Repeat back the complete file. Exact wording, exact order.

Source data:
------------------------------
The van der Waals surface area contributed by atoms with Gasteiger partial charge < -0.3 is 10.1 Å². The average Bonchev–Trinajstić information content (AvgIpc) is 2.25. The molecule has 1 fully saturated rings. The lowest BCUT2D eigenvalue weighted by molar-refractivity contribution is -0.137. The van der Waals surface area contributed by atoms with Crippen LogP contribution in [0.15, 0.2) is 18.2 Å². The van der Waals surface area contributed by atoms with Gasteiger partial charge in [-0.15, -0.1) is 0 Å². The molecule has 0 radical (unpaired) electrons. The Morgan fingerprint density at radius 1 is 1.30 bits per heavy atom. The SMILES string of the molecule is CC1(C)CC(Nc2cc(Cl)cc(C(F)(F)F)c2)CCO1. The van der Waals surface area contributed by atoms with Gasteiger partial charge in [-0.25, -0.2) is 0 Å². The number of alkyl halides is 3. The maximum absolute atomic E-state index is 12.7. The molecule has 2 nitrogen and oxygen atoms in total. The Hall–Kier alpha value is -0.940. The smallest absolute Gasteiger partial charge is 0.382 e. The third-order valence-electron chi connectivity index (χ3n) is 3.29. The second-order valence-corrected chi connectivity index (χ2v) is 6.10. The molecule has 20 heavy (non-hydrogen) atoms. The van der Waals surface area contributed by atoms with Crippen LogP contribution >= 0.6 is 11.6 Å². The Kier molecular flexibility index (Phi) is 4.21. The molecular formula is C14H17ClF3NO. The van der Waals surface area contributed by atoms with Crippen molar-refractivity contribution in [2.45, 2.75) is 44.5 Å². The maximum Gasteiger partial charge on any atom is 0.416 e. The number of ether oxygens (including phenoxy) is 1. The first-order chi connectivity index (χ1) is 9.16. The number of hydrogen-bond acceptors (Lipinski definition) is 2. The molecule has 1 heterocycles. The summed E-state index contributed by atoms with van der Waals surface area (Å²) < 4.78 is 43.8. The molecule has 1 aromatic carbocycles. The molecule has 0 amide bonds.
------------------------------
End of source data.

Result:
The van der Waals surface area contributed by atoms with Gasteiger partial charge < -0.3 is 10.1 Å². The average Bonchev–Trinajstić information content (AvgIpc) is 2.25. The molecule has 1 fully saturated rings. The lowest BCUT2D eigenvalue weighted by molar-refractivity contribution is -0.137. The van der Waals surface area contributed by atoms with Crippen LogP contribution in [0.15, 0.2) is 18.2 Å². The van der Waals surface area contributed by atoms with Gasteiger partial charge in [-0.15, -0.1) is 0 Å². The molecule has 0 radical (unpaired) electrons. The Morgan fingerprint density at radius 1 is 1.30 bits per heavy atom. The SMILES string of the molecule is CC1(C)CC(Nc2cc(Cl)cc(C(F)(F)F)c2)CCO1. The van der Waals surface area contributed by atoms with Gasteiger partial charge in [-0.25, -0.2) is 0 Å². The number of alkyl halides is 3. The maximum absolute atomic E-state index is 12.7. The molecule has 2 nitrogen and oxygen atoms in total. The Hall–Kier alpha value is -0.940. The smallest absolute Gasteiger partial charge is 0.382 e. The third-order valence-electron chi connectivity index (χ3n) is 3.29. The second-order valence-corrected chi connectivity index (χ2v) is 6.10. The molecule has 20 heavy (non-hydrogen) atoms. The van der Waals surface area contributed by atoms with Crippen LogP contribution >= 0.6 is 11.6 Å². The Kier molecular flexibility index (Phi) is 4.21. The molecular formula is C14H17ClF3NO. The van der Waals surface area contributed by atoms with Crippen molar-refractivity contribution in [2.45, 2.75) is 44.5 Å². The maximum Gasteiger partial charge on any atom is 0.416 e. The number of ether oxygens (including phenoxy) is 1. The first-order chi connectivity index (χ1) is 9.16. The number of hydrogen-bond acceptors (Lipinski definition) is 2. The molecule has 1 heterocycles. The summed E-state index contributed by atoms with van der Waals surface area (Å²) < 4.78 is 43.8. The molecule has 1 aromatic carbocycles. The molecule has 0 amide bonds.